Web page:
Interestingly, my 1st exposure to MP came with my 1st digital printing experience of a film scan.  The printer asked the MP count of the image.  Of course, he knew the printing resolution and the aspect ratio of the output (and believe he assumed same aspect of the input file) so all he needed was MP count to make a general statement concerning the potential quality of the output.
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Geraldo Garcia

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Re: End of the megapixel race? Two interesting articles by Ctein
« Reply #30 on: November 30, 2014, 01:51:31 pm »

NO great surprise here.
The 36MP image will print 54" ( long end) at 136 ppi - native (7300x4900)
The 12MP image will print 54" at 74 ppi - native (4000x3000)
ppi figures before interpolation.

Sure no great surprise to you or to me, but I was directing my thought to the argument about diffraction limiting a f16 36MP image to 12MP level of detail.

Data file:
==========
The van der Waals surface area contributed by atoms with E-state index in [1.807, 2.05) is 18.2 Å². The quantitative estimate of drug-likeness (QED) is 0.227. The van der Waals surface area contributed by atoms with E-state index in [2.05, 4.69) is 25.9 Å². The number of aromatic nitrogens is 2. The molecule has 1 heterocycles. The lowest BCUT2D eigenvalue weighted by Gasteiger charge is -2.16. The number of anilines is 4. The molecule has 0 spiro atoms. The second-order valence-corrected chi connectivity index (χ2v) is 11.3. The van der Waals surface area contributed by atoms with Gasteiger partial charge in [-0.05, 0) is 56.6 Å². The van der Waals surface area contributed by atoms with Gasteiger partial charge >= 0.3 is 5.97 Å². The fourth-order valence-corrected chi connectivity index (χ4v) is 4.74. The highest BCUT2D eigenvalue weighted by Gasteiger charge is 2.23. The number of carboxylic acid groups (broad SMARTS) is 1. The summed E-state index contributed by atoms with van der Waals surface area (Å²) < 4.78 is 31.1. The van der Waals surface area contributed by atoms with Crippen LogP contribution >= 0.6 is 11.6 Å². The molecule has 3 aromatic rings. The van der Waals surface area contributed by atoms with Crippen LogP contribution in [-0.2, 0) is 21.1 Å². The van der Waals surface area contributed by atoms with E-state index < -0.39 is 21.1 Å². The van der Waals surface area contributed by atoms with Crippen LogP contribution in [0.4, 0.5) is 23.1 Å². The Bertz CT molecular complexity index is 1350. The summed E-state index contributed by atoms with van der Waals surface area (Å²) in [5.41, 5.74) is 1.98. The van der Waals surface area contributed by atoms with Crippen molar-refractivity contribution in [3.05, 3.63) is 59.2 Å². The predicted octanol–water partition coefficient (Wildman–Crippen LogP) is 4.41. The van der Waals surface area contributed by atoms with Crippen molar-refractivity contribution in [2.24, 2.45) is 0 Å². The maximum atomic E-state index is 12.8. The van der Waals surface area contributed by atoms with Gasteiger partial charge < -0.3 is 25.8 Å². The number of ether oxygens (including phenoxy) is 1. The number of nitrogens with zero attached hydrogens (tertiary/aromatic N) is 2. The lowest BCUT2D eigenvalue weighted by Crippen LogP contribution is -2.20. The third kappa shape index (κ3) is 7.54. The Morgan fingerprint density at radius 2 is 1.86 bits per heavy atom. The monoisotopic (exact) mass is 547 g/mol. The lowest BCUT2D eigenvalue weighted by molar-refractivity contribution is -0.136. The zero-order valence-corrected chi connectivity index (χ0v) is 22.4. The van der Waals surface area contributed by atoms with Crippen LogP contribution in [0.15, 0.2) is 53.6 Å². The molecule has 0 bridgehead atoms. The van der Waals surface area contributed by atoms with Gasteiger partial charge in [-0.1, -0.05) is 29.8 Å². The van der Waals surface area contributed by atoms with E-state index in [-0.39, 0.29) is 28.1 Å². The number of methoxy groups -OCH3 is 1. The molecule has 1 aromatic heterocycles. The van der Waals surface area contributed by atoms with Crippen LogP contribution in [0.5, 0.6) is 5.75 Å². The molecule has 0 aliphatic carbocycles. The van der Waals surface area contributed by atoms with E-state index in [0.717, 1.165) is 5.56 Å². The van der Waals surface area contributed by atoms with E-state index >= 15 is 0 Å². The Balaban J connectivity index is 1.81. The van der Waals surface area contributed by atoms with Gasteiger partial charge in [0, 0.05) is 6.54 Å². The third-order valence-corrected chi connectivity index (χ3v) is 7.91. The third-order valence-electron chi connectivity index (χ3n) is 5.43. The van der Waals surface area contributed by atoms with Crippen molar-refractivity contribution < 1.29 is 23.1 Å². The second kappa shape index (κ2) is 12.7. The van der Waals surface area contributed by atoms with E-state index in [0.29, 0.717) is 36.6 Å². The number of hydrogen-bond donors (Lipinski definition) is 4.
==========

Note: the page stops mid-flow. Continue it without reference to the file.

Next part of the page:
I am sure diffraction and other optical problems do play an important role, but not enough to invalidate the gains of a higher MP sensor. Not at the current level at least.
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LKaven

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Re: End of the megapixel race? Two interesting articles by Ctein
« Reply #31 on: November 30, 2014, 02:13:00 pm »

It's worth remembering that linear resolution and pixel count are both useful ways to measure (commonsense) resolution.  Going from 12MP to 24MP allows one to print twice the area at the same quality.  That is a useful measure for some purposes.